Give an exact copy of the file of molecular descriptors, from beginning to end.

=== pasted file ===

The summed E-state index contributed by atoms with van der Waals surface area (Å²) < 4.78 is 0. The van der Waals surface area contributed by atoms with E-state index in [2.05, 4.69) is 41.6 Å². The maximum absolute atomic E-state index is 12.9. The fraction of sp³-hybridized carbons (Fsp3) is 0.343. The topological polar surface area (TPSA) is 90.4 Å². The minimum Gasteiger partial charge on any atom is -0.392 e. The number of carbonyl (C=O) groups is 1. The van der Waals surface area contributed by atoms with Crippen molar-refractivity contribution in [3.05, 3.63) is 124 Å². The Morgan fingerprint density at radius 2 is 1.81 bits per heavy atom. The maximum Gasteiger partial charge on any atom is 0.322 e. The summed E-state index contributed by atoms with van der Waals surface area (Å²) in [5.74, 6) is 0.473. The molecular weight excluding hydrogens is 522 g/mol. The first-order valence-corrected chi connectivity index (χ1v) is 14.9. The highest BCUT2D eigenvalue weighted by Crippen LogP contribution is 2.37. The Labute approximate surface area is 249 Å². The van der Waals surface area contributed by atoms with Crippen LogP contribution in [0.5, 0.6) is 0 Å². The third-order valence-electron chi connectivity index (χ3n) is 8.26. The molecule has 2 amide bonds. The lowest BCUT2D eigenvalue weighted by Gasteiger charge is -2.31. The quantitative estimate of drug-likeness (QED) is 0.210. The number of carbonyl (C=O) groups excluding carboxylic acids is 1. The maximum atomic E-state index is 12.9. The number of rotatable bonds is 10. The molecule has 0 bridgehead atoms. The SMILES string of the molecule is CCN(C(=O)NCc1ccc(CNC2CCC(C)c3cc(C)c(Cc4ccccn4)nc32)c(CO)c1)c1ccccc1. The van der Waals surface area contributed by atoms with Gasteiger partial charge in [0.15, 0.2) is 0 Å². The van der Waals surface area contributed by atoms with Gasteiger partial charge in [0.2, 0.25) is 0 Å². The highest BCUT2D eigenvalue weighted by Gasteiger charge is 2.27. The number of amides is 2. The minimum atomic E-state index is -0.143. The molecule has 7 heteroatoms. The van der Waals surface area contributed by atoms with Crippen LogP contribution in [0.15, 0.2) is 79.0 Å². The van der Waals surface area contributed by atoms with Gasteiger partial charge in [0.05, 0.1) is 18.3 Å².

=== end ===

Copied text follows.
The summed E-state index contributed by atoms with van der Waals surface area (Å²) < 4.78 is 0. The van der Waals surface area contributed by atoms with E-state index in [2.05, 4.69) is 41.6 Å². The maximum absolute atomic E-state index is 12.9. The fraction of sp³-hybridized carbons (Fsp3) is 0.343. The topological polar surface area (TPSA) is 90.4 Å². The minimum Gasteiger partial charge on any atom is -0.392 e. The number of carbonyl (C=O) groups is 1. The van der Waals surface area contributed by atoms with Crippen molar-refractivity contribution in [3.05, 3.63) is 124 Å². The Morgan fingerprint density at radius 2 is 1.81 bits per heavy atom. The maximum Gasteiger partial charge on any atom is 0.322 e. The summed E-state index contributed by atoms with van der Waals surface area (Å²) in [5.74, 6) is 0.473. The molecular weight excluding hydrogens is 522 g/mol. The first-order valence-corrected chi connectivity index (χ1v) is 14.9. The highest BCUT2D eigenvalue weighted by Crippen LogP contribution is 2.37. The Labute approximate surface area is 249 Å². The van der Waals surface area contributed by atoms with Crippen LogP contribution in [0.5, 0.6) is 0 Å². The third-order valence-electron chi connectivity index (χ3n) is 8.26. The molecule has 2 amide bonds. The lowest BCUT2D eigenvalue weighted by Gasteiger charge is -2.31. The quantitative estimate of drug-likeness (QED) is 0.210. The number of carbonyl (C=O) groups excluding carboxylic acids is 1. The maximum atomic E-state index is 12.9. The number of rotatable bonds is 10. The molecule has 0 bridgehead atoms. The SMILES string of the molecule is CCN(C(=O)NCc1ccc(CNC2CCC(C)c3cc(C)c(Cc4ccccn4)nc32)c(CO)c1)c1ccccc1. The van der Waals surface area contributed by atoms with Gasteiger partial charge in [0.15, 0.2) is 0 Å². The van der Waals surface area contributed by atoms with Gasteiger partial charge in [0.2, 0.25) is 0 Å². The highest BCUT2D eigenvalue weighted by Gasteiger charge is 2.27. The number of amides is 2. The minimum atomic E-state index is -0.143. The molecule has 7 heteroatoms. The van der Waals surface area contributed by atoms with Crippen LogP contribution in [0.15, 0.2) is 79.0 Å². The van der Waals surface area contributed by atoms with Gasteiger partial charge in [0.05, 0.1) is 18.3 Å².